When I watch the newscasts that describe the events of January 6th, I toggle back and forth between outrage and fear. When I see the videos and photos, I see ants swarming the grounds and Capitol building. They bought a lie, lock, stock, and barrel and were willing to murder to pledge allegiance, not to a flag or the Constitution but to a man who has proven time and time and time again that he is not worthy of loyalty.

I think about the families and communities these violent protestors, insurrectionists, terrorists returned home to. How do they explain to their children that they broke the law?

Hard to imagine that these kids aren’t watching the coverage. Hard to imagine that their friends aren’t talking about it. In my mind, if they were there, even if they didn’t cross the line, they were still supporting the insurrection. The lawmakers whose lives were in danger have the responsibility to level consequences on the man who lit the match that started the conflagration.

There is no justification for this. I pray every day for the healing of America. I pray every day for the safety of president Biden and vice-president Harris. And yes, I even pray for the outgoing president since he is a deeply troubled soul who terrorized our country.

In my little town of Doylestown, Pennsylvania, which is the county seat, there have been rallies, vigils, and peaceful protests in the past four years. In the hellacious year of 2020, there was cause for gathering to protest the murder of George Floyd, to honor the life of Justice Ruth Bader Ginsburg, and speak out against the nomination of Judge Amy Coney Barrett to hurriedly replace her.

There were campaign rallies with competing voices at the intersection of State and Main and at the courthouse. I chose not to attend, as I was taking extra precautions due to COVID-19. Instead, I donated to various campaigns, attended online events, wrote numerous articles, and took part in a Ridin’ With Biden rally.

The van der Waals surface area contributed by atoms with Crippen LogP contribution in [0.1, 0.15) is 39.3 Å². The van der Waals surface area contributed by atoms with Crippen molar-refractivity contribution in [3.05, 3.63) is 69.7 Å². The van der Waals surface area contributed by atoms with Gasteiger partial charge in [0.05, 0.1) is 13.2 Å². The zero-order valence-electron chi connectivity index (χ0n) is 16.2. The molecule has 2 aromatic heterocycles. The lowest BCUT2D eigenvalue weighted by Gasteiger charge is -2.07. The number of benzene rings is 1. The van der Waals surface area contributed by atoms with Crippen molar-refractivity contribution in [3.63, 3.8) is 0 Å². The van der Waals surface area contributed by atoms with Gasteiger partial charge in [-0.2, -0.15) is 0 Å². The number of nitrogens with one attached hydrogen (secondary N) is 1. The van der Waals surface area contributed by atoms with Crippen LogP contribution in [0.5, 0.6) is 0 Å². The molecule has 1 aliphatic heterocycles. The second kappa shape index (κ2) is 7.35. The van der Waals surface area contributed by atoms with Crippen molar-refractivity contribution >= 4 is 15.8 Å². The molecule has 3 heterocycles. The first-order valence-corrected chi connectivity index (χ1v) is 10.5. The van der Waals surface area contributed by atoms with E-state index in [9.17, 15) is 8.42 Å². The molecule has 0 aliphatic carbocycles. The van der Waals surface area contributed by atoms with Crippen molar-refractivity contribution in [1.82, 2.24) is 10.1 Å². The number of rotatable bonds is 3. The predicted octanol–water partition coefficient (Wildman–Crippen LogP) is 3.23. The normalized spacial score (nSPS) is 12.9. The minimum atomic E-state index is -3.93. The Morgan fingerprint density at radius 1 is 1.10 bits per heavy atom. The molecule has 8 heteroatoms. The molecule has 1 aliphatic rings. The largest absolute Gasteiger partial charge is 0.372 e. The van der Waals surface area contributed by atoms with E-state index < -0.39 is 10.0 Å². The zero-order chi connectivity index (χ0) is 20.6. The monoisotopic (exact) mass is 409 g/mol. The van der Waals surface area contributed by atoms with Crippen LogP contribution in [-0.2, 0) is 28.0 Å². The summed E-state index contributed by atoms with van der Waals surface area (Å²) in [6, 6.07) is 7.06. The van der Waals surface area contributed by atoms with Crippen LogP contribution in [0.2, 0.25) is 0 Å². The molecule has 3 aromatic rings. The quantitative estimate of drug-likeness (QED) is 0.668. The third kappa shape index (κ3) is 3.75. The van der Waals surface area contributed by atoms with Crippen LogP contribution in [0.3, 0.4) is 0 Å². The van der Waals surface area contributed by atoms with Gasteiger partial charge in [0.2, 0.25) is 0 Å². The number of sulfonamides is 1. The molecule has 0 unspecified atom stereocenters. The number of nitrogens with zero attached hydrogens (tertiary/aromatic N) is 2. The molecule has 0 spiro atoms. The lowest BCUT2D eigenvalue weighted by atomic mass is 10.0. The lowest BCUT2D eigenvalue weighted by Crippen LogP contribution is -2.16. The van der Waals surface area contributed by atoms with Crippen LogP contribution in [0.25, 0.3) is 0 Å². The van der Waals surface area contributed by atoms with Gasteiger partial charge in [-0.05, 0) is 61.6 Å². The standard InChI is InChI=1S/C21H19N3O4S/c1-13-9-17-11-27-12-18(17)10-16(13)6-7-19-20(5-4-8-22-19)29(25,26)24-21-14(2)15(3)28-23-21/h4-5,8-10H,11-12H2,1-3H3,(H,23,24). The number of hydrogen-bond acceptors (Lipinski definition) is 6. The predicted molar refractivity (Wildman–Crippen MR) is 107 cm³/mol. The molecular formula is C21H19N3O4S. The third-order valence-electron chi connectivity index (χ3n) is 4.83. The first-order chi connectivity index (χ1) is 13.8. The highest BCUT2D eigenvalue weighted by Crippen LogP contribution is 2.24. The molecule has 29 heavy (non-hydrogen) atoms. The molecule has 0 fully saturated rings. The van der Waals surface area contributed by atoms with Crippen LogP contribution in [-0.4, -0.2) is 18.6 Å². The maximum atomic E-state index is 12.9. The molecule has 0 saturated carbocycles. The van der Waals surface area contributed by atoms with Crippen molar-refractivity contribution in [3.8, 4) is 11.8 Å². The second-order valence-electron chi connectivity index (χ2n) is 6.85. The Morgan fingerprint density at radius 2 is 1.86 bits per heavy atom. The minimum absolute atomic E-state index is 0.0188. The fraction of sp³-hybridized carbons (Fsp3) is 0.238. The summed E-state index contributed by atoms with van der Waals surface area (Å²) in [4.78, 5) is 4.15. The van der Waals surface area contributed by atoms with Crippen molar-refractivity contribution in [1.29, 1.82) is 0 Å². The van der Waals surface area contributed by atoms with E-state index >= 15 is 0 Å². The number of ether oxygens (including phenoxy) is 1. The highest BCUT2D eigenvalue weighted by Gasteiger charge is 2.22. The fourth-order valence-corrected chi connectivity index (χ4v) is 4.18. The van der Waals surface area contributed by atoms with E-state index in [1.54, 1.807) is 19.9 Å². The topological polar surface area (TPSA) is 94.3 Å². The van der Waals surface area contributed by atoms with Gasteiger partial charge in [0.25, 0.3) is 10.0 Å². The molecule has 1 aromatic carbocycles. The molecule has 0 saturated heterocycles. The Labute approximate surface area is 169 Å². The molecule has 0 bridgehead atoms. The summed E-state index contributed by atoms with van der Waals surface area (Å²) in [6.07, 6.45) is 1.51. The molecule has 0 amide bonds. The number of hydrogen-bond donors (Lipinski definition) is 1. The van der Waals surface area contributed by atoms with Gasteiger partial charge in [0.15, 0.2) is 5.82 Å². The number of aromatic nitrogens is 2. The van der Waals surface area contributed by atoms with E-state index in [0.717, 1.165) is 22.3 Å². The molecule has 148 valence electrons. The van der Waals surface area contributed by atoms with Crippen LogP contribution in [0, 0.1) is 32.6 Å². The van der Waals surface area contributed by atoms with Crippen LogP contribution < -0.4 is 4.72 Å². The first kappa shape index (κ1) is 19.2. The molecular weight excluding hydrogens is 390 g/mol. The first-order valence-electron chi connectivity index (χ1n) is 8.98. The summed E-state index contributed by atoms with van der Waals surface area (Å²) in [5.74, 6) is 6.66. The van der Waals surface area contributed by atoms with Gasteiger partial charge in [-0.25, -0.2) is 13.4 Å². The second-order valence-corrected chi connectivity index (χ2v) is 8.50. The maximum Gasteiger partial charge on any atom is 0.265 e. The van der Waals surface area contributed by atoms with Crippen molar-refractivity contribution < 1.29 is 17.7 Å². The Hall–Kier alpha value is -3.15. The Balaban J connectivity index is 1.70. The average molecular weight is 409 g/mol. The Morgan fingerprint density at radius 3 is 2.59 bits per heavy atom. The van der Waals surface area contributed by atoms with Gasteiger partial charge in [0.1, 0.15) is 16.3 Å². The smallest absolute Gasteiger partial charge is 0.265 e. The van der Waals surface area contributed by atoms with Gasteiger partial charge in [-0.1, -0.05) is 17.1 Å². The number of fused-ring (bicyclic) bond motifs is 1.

The cardboard placard still sits on my dashboard and will, through the Inauguration, as does my lawn sign next to my American flag. I decided to reclaim its meaning since it has been disgraced. It was used as a weapon to beat a police officer and replaced with a Trump flag on the balcony of the Capitol Building. Protestors wrapped themselves in it.

In my area, months after Joe Biden’s win, there are still visible signs of resistance to that reality. Massive Trump signs and flags still adorn houses, trees, walls, pickup trucks, and in one case, a steel gate across a driveway. The feeling I get is one of in your face intimidation. Not sure anyone would be intimidated by Biden signs and flags.

I watched, with tears of rage and deep sadness, the assaults on DC Police officers Officer Hodges, crushed in a door, Officer Fanone, wrestled to the ground with his protective gear stripped off of him and his gun nearly taken from him, with the cry, “Let’s kill him with his own gun.” What stopped the onslaught was that he called out that he had children. Hearing that, some ferried him out of harm’s way. As he was being interviewed, he said his response was a combination of thank you and f-you—understandable. One of their numbers, Officer Sicknick met his end when murdered with a fire extinguisher.

A hero emerged as Officer Eugene Goodman led assailants away from the Senate chambers, and within moments of encountering vice president Mike Pence. While this was happening, the outgoing President didn’t express concern for his colleagues, and afterward, the vice president didn’t hold his boss accountable for inviting the assailants to the Capitol with his incendiary words.